What a great start! You've quickly established a terrifically engaging character in Yvonne. I already feel like I know her, perhaps because she seems so Muggle-ish and yet works at St. Mungo's. Your attention to detail fleshes things out but doesn't get trapped in boorish repetition; everything contributes to the in depth sense of character and setting you've outlined her. You've also set up (I think, anyway) an interesting mystery/plotline about the emergency at the hospital. I'm already wondering how things tie to the summary.
Your writing is very good and I look forward to reading more! ~Gina :)
Author's Response: One of the things I realy wanted to do with Yvonne was anchor her in the Muggle world. She has an apartment with a toaster and a TV, she rides the bus to work and listen to an iPod, she's one of us. Yet she's a part of the magical world too, and I guess we as HP fans can relate to that, too. It always bothered me that there were no characters in the series that ever really remained strongly connected to any Muggle roots they had - not even Hermione, who I was sure was going to start a Muggle rights campaign base on her house elf activism - so I made one, and made sure to make as many Muggle references as I could. When else am I going to get the chance to, after all?
Wow, more and more mysteries! Great set-up, wonderful job building and layering things. This is fascinating, and just fantastic writing, as well. So descriptive here at the end in particular! Great job! ~Gina :)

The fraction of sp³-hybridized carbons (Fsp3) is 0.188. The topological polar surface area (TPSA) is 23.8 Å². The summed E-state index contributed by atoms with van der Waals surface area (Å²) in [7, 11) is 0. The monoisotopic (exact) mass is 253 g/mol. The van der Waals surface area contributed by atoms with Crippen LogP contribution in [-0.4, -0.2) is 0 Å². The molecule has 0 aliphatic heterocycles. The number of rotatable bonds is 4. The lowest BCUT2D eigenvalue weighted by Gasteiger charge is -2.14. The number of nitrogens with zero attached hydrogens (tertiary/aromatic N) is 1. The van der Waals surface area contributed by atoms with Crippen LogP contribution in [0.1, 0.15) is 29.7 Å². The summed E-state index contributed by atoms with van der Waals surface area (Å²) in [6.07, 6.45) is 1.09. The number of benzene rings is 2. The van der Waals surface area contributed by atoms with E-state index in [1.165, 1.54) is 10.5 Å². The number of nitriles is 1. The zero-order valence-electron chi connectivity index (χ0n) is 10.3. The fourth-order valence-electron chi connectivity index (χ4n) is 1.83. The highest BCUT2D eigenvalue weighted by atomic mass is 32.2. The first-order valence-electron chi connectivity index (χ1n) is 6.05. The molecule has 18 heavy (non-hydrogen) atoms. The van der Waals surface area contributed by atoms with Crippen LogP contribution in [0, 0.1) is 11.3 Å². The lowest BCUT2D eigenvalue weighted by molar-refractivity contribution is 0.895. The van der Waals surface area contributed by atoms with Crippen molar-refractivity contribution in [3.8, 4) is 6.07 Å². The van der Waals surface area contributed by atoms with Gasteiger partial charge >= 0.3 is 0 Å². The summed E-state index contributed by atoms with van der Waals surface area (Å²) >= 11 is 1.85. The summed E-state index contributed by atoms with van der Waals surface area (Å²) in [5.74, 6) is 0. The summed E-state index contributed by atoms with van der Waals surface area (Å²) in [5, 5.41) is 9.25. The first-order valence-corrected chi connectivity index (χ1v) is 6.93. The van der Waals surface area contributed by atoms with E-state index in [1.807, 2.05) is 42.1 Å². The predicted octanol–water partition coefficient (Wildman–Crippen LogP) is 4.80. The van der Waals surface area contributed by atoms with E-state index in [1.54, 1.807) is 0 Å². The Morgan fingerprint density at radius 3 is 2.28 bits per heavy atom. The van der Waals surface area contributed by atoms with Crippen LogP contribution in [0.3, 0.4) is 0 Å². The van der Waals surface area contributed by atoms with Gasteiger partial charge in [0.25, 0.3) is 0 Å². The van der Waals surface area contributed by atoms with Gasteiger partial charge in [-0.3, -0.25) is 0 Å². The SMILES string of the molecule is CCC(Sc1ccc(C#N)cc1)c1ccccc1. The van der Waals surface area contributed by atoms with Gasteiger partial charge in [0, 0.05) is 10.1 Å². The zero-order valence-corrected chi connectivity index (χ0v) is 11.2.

Author's Response: The image at the end of this chapter - of someone getting closer and closer to their reflection and then climbing inside their own eye - was the thing that sparked this story off, and I did a lot of thinking about who this person was and what exactly they were doing and how they got to this point. I hate anything to do with eyes - people touching them, talking about their contact lenses, things like that - so I paid very close attention to getting across the feeling of utter wrongness that went with that image, but also the sheer unreality of it. Like, where can the story go, after this? Guess you'll just have to read on...
Oh my, that was really, really scary! Amazing writing! I don't like horror movies, but reading one is not as bad as actually seeing something like this actually happen on screen (eek!), and I really have to know what happened to Yvonne and if she is okay! Great job! ~Gina :)
Author's Response: It's funny, because I think I'm the opposite - I don't have much trouble forgetting images in films, but sometimes descriptions of things will just stick like fishhooks in my mind. The girl on the bus was such a thing. I wanted to go a bit horror with this story, so I was trying to think of a concept that was particularly hard to get out of my head, rather than just an image of something grotesque. I think anyone can write about monsters and madmen, describe them in meticulous detail, but it's not going to have the right impact unless there's something underneath the monster, like.